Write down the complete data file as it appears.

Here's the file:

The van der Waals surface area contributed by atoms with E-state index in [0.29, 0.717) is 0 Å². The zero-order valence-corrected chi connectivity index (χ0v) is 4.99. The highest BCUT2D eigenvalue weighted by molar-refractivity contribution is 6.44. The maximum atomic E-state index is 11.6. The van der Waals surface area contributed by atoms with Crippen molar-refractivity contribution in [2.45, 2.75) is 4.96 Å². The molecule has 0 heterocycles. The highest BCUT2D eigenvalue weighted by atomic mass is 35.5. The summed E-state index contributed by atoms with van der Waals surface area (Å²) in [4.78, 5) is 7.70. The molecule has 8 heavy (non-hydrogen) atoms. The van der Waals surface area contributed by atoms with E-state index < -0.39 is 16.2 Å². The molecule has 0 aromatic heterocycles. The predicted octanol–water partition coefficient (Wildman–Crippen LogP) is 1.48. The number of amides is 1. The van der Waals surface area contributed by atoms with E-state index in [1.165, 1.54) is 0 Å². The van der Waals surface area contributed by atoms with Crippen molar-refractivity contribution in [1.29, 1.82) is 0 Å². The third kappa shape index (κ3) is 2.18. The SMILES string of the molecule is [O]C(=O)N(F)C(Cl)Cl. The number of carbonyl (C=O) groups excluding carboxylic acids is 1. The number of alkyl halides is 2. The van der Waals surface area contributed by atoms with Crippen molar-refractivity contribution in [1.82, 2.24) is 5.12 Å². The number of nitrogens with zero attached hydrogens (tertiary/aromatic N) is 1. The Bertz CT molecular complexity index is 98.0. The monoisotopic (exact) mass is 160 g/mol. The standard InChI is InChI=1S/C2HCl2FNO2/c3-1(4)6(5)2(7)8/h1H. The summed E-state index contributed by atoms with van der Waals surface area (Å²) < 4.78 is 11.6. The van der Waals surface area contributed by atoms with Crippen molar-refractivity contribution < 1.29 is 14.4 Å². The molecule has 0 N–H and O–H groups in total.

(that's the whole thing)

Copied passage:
The van der Waals surface area contributed by atoms with E-state index in [0.29, 0.717) is 0 Å². The zero-order valence-corrected chi connectivity index (χ0v) is 4.99. The highest BCUT2D eigenvalue weighted by molar-refractivity contribution is 6.44. The maximum atomic E-state index is 11.6. The van der Waals surface area contributed by atoms with Crippen molar-refractivity contribution in [2.45, 2.75) is 4.96 Å². The molecule has 0 heterocycles. The highest BCUT2D eigenvalue weighted by atomic mass is 35.5. The summed E-state index contributed by atoms with van der Waals surface area (Å²) in [4.78, 5) is 7.70. The molecule has 8 heavy (non-hydrogen) atoms. The van der Waals surface area contributed by atoms with E-state index < -0.39 is 16.2 Å². The molecule has 0 aromatic heterocycles. The predicted octanol–water partition coefficient (Wildman–Crippen LogP) is 1.48. The number of amides is 1. The van der Waals surface area contributed by atoms with E-state index in [1.165, 1.54) is 0 Å². The van der Waals surface area contributed by atoms with Crippen molar-refractivity contribution in [1.29, 1.82) is 0 Å². The third kappa shape index (κ3) is 2.18. The SMILES string of the molecule is [O]C(=O)N(F)C(Cl)Cl. The number of carbonyl (C=O) groups excluding carboxylic acids is 1. The number of alkyl halides is 2. The van der Waals surface area contributed by atoms with Crippen molar-refractivity contribution in [1.82, 2.24) is 5.12 Å². The number of nitrogens with zero attached hydrogens (tertiary/aromatic N) is 1. The Bertz CT molecular complexity index is 98.0. The monoisotopic (exact) mass is 160 g/mol. The standard InChI is InChI=1S/C2HCl2FNO2/c3-1(4)6(5)2(7)8/h1H. The summed E-state index contributed by atoms with van der Waals surface area (Å²) < 4.78 is 11.6. The van der Waals surface area contributed by atoms with Crippen molar-refractivity contribution < 1.29 is 14.4 Å². The molecule has 0 N–H and O–H groups in total.